To Hell with It: Of Sin and Sex, Chicken Wings, and Dante's Entirely Ridiculous, Needlessly Guilt-Inducing Inferno (American Lives )
Dante published his ambitious and unusual poem, Divine Comedy, more than seven hundred years ago. In the ensuing centuries countless retellings, innumerable adaptations, tens of thousands of fiery sermons from Catholic bishops and Baptist preachers, all those New Yorker cartoons, and masterpieces of European art have afforded Dante’s fictional apparition of hell unending attention and credibility. Dinty W. Moore did not buy in.
Moore started questioning religion at a young age, quizzing the nuns in his Catholic school, and has been questioning it ever since. Yet after years of Catholic school, religious guilt, and persistent cultural conditioning, Moore still can’t shake the feelings of inadequacy, and asks: What would the world be like if eternal damnation was not hanging constantly over our sheepish heads? Why do we persist in believing a myth that merely makes us miserable? In To Hell with It, Moore reflects on and pokes fun at the over-seriousness of religion in various texts, combining narratives of his everyday life, reflections on his childhood, and religion’s influence on contemporary culture and society.
Praise for To Hell with It: Of Sin and Sex, Chicken Wings, and Dante's Entirely Ridiculous, Needlessly Guilt-Inducing Inferno (American Lives )
"Unstrap your backpack of guilt and sit down for a laugh."—Kirkus Reviews
"If you've even wondered why the hell we came up with hell, this is the book for you. Dinty W. Moore knows of hell well, and in all sorts of ways."—George Yatchisin, California Review of Books
"It's probably safe to say don't read this book if you're heavy into orthodoxy and prefer to understand with certainty how the world works. But if like most of the contemporary world you're struggling to understand our collective Christian history and indoctrination more broadly, or even just how some things are more grey than black and white, you'll enjoy the descent into Dinty's mind. To hell with anyone else that tells you differently."—Emily Dillon, Hippocampus Magazine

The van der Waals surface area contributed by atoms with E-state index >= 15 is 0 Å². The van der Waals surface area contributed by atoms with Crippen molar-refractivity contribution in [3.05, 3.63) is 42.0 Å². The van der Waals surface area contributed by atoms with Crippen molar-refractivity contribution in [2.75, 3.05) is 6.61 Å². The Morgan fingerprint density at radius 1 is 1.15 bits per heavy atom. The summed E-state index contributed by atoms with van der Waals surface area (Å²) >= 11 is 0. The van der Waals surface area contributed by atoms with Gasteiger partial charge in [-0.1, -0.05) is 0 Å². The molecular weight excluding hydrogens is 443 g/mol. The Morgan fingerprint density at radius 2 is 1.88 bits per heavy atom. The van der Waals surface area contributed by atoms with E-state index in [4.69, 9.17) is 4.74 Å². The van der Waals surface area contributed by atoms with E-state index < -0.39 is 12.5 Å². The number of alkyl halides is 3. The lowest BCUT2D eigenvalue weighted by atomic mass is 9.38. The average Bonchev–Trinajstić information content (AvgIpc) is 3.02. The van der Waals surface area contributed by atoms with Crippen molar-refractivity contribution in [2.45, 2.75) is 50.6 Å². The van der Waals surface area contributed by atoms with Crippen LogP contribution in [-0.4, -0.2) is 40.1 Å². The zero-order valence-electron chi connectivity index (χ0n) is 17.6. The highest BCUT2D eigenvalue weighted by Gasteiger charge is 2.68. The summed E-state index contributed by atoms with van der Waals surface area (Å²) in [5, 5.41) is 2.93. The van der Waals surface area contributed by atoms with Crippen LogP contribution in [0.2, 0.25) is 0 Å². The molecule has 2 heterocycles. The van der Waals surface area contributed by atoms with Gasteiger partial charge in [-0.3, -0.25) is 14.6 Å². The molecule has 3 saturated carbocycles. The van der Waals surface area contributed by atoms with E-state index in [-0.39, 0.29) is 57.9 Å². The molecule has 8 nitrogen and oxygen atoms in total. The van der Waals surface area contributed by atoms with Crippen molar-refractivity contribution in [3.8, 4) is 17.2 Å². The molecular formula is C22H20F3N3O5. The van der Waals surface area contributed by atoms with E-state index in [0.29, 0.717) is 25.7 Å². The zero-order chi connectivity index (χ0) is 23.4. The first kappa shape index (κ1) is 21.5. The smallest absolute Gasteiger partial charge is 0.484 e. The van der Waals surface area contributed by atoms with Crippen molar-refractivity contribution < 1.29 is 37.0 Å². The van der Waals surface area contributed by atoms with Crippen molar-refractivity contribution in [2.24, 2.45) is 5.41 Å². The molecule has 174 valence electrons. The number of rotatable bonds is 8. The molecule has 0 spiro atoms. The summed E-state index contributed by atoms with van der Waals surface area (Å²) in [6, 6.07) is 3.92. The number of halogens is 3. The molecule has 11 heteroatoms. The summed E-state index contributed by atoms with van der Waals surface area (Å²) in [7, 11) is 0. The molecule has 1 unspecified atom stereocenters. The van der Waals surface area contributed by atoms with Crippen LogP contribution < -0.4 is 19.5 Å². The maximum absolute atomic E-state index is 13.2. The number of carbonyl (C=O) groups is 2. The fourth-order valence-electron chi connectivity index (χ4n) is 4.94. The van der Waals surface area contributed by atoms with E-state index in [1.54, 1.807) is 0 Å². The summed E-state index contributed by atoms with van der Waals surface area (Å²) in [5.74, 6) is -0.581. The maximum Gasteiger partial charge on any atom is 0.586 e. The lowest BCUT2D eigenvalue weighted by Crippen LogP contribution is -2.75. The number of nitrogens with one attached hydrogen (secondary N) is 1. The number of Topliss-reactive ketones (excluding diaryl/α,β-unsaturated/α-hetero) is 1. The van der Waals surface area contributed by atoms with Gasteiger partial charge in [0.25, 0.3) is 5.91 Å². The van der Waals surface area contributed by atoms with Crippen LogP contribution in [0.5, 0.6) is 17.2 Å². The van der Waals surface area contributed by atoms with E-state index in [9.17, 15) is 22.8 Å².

"In To Hell With It: On Sin and Sex, Chicken Wings, and Dante’s Entirely Ridiculous, Needlessly Guilt-Inducing Inferno, Moore sketches, howls, gorges, and guffaws his way through internal and external landscapes of guilt and excess to present an everyman’s critique of Dante’s Inferno. He both laments and lampoons the Inferno and its death grip on our collective and individual consciences. The result is part memoir, part travelogue, part journal left under the bed of a vacated freshman dorm at a Catholic university."—David Gottlieb, Another Chicago Magazine
"Moore's humor, combining intellect with pop culture knowledge, shines throughout the book."—Rev. Elizabeth Felicetti, Good River Review
"In Italy they're celebrating seven centuries of Dante . . . but I doubt anyone there has whipped up a carnival so wild as Dinty Moore's."—John Domini, Vol. 1 Brooklyn
“Dinty W Moore might say, ‘to hell with it!’ But he doesn’t mean it. He’s too good for that, and too funny—Kurt Vonnegut funny—and even with his head in a bucket of county fair chicken, too wise to tempt the fates. To Hell with It is a madcap, deep, hopeful, absurd, learned, solemn, silly, and somehow redeeming look at the hell we make for ourselves, the hell the world offers, and the heaven to be found if only we look in the heart of each of our hearts, plus cartoons!”—Bill Roorbach, author of Life among Giants
“I don’t dare say that Dinty’s Inferno is better than Dante’s. But it is a hell of a lot funnier. It’s so funny that you don’t realize how smart it is until it’s too late: you’ve suffered Deep Thoughts. You realize you’ve been not only entertained but enlightened. Okay, okay, to hell with it: Dinty’s is better.”—Beth Ann Fennelly, author of Heating and Cooling: 52 Micro-Memoirs
“Moore’s mashup of classic texts and pop culture, the personal and the spiritual, is creative nonfiction as its quintessential best. To Hell with It is a fascinating, humorous, and compelling cosmology to revel to. This is stand-up theology at its finest.”—Sue William Silverman, author of How to Survive Death and Other Inconveniences